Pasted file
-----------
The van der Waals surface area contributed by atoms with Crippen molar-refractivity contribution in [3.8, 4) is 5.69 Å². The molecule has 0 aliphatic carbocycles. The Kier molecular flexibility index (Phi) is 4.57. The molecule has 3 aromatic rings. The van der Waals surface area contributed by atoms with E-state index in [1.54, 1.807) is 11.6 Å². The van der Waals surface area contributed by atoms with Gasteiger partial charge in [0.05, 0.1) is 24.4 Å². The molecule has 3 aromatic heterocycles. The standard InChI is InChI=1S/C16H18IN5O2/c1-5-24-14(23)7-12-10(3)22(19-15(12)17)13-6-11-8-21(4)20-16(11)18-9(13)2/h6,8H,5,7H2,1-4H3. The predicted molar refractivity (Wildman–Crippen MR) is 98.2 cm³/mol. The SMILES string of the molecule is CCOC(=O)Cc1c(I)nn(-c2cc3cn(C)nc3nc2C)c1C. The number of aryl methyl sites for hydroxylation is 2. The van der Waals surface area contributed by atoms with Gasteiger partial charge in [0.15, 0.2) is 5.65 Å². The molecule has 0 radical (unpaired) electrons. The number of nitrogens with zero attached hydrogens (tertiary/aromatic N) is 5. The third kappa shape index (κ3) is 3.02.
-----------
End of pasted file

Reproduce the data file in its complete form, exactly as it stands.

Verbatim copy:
The van der Waals surface area contributed by atoms with Crippen molar-refractivity contribution in [3.8, 4) is 5.69 Å². The molecule has 0 aliphatic carbocycles. The Kier molecular flexibility index (Phi) is 4.57. The molecule has 3 aromatic rings. The van der Waals surface area contributed by atoms with E-state index in [1.54, 1.807) is 11.6 Å². The van der Waals surface area contributed by atoms with Gasteiger partial charge in [0.05, 0.1) is 24.4 Å². The molecule has 3 aromatic heterocycles. The standard InChI is InChI=1S/C16H18IN5O2/c1-5-24-14(23)7-12-10(3)22(19-15(12)17)13-6-11-8-21(4)20-16(11)18-9(13)2/h6,8H,5,7H2,1-4H3. The predicted molar refractivity (Wildman–Crippen MR) is 98.2 cm³/mol. The SMILES string of the molecule is CCOC(=O)Cc1c(I)nn(-c2cc3cn(C)nc3nc2C)c1C. The number of aryl methyl sites for hydroxylation is 2. The van der Waals surface area contributed by atoms with Gasteiger partial charge in [0.15, 0.2) is 5.65 Å². The molecule has 0 radical (unpaired) electrons. The number of nitrogens with zero attached hydrogens (tertiary/aromatic N) is 5. The third kappa shape index (κ3) is 3.02.